The Top 10 Stories of February 26, 2013
Quote of the day.
"We don't come into the world alone. We shouldn't leave it alone." Kate Hopkins, Louisville, Ky., on why she attends burial services for paupers who die without family or friends.
1. Coalition of Christians pushes Congress to protect poor from spending cuts.
A coalition of noteworthy Christian leaders and thinkers is asking President Barack Obama and congressional leaders to protect the poor from the forced spending cuts that are due to take effect this week.
(CNN Belief Blog)
2. GOP will propose sequester changes.
In a last-minute bid to minimize the most painful impacts of federal spending cuts — and perhaps blame — Republicans will propose this week allowing the government to choose where to cut.
3. Hagel poised for defense confirmation.
Chuck Hagel’s seven-week struggle to win confirmation as secretary of defense appears near the end with an expected Senate vote Tuesday on his nomination.
4. Republicans sign brief in support of gay marriage.
Dozens of prominent Republicans — including top advisers to former President George W. Bush, four former governors and two members of Congress — have signed a legal brief arguing that gay people have a constitutional right to marry.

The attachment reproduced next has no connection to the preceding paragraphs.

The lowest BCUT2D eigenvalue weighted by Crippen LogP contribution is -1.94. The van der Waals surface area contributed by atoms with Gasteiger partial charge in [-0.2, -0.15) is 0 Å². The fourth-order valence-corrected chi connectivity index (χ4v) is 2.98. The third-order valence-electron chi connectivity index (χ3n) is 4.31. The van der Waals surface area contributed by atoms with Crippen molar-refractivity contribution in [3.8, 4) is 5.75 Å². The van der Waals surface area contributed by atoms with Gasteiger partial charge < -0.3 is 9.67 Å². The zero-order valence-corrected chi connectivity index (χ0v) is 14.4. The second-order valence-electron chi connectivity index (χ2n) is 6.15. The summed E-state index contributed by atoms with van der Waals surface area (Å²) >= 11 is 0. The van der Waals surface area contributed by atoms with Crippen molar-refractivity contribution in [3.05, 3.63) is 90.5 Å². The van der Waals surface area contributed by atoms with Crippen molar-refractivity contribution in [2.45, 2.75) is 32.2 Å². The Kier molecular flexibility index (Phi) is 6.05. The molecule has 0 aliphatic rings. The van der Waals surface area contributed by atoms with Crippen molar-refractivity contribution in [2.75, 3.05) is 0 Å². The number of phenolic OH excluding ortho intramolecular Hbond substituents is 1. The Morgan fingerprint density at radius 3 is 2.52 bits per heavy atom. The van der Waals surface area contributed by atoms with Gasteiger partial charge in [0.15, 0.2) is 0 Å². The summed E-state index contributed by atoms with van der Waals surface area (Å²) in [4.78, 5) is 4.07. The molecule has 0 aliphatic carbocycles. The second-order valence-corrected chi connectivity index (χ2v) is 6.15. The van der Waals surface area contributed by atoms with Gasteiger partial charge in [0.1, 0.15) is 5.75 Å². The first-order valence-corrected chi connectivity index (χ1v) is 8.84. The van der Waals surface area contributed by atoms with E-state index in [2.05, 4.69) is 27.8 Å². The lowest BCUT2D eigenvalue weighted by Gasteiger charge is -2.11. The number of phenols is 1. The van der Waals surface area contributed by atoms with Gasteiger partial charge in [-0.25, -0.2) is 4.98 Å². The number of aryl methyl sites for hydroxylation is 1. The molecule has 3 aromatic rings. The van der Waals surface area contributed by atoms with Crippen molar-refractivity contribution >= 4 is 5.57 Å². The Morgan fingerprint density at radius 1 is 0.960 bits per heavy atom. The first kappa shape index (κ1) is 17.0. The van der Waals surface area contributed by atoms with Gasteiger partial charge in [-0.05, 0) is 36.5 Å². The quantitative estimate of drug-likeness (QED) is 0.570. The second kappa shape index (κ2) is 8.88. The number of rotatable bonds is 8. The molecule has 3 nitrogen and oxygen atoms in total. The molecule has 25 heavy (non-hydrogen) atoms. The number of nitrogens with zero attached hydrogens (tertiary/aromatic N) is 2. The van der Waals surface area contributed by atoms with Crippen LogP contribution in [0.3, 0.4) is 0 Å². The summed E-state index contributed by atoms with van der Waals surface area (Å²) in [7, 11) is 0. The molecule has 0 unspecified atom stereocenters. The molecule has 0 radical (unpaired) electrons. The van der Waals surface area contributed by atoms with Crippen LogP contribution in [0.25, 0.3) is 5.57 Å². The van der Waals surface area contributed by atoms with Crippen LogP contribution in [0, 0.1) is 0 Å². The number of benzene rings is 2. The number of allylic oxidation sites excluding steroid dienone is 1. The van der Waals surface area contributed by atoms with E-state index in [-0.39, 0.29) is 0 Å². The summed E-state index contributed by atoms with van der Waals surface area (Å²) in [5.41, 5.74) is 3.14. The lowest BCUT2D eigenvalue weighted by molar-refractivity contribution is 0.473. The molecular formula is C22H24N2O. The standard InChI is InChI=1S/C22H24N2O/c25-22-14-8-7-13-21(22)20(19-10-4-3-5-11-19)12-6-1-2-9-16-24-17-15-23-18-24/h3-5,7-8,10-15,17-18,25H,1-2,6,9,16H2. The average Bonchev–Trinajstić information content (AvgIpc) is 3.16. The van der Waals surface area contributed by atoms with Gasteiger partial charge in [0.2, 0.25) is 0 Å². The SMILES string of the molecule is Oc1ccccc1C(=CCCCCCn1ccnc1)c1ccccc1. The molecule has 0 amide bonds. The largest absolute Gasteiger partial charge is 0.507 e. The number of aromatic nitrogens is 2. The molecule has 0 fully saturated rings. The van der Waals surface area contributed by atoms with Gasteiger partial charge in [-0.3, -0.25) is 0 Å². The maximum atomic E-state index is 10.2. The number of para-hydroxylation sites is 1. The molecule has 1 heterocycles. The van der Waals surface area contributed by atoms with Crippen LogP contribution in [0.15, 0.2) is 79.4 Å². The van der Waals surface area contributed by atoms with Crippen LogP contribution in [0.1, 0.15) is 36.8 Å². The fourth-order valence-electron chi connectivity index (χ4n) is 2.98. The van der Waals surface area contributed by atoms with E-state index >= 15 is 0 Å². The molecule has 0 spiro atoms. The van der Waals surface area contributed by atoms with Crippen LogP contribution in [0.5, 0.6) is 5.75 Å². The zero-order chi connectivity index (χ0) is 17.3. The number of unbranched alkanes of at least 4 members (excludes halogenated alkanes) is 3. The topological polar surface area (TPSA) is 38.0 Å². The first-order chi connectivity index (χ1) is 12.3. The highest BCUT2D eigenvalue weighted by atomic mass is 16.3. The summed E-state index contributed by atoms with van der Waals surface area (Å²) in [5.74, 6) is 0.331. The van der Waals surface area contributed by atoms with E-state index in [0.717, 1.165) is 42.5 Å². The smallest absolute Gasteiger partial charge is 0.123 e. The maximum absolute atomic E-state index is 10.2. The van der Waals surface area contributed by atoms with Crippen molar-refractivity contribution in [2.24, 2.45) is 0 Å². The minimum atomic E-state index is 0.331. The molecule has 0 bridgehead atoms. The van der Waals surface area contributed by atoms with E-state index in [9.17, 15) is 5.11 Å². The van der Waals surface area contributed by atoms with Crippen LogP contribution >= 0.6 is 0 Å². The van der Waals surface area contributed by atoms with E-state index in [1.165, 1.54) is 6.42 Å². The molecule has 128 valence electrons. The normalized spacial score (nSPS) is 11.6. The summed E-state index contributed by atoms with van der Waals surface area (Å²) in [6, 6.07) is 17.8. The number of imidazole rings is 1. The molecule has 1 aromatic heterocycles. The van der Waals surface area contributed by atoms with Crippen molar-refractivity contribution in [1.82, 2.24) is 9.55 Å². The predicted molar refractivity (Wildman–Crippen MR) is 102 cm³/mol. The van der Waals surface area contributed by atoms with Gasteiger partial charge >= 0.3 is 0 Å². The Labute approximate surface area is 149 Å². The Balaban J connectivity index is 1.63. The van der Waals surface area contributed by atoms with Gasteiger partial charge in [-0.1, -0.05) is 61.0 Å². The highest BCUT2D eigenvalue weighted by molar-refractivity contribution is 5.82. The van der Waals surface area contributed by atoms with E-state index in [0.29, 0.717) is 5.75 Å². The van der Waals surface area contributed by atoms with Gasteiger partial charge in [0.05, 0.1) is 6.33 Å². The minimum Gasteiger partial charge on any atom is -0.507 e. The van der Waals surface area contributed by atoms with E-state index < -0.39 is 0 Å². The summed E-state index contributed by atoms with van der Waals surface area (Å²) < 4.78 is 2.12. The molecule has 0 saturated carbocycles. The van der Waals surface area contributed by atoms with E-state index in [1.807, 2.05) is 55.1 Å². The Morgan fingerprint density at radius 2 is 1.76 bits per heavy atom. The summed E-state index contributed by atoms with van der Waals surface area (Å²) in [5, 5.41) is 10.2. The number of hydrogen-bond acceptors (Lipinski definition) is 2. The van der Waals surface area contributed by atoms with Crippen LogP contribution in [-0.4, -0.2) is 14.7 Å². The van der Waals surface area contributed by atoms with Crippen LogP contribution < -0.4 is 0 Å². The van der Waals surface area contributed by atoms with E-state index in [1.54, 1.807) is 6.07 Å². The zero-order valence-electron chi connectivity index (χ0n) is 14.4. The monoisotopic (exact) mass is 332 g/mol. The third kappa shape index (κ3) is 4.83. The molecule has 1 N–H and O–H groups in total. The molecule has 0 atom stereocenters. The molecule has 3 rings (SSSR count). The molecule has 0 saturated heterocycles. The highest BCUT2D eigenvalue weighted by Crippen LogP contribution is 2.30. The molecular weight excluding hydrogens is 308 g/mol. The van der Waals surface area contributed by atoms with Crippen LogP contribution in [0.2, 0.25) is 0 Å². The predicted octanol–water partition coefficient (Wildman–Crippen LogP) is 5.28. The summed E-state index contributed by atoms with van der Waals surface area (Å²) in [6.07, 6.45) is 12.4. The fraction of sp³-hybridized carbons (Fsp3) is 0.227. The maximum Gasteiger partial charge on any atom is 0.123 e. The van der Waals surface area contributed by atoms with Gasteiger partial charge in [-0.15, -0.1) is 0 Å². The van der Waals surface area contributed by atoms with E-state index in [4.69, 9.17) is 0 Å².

(New York Times)
5. U.S. lawyers say BP ignored warnings.
The man in charge of BP's ill-fated Deepwater Horizon rig warned his boss that staff were operating in "chaos, paranoia, and insanity" just days before a fatal blowout killed 11 men and caused the worst oil spill in U.S. history, a New Orleans court heard on Monday.
6. Iran, big powers hint at nuclear concessions.
Iran said it was prepared to make an offer to major powers in talks on its nuclear program in Kazakhstan, after the United States proposed limited sanctions relief in return for a halt to the most controversial work.
7. Kerry vows not to leave Syria rebels ‘dangling in the wind.’
Secretary of State John Kerry said on Monday that the Obama administration has been considering new steps to increase support for the Syrian opposition and hasten the departure of President Bashar al-Assad and that some of them would be decided at an international conference in Rome this week.
(New York Times)
8. South Korea inaugurates first female president.
Park Geun-Hye, the daughter of South Korea's late military ruler, has been sworn in as the country's first female president.
9. Italy election: Europe jitters over result deadlock.
European politicians and markets have reacted anxiously after Italy's general election produced a stalemate between center-right and center-left blocs.
10. Pope to be called 'emeritus pope.'
Pope Benedict XVI will be known as "emeritus pope" in his retirement and will continue to wear a white cassock, the Vatican announced Tuesday, again fueling concerns about potential conflicts arising from having both a reigning and a retired pope.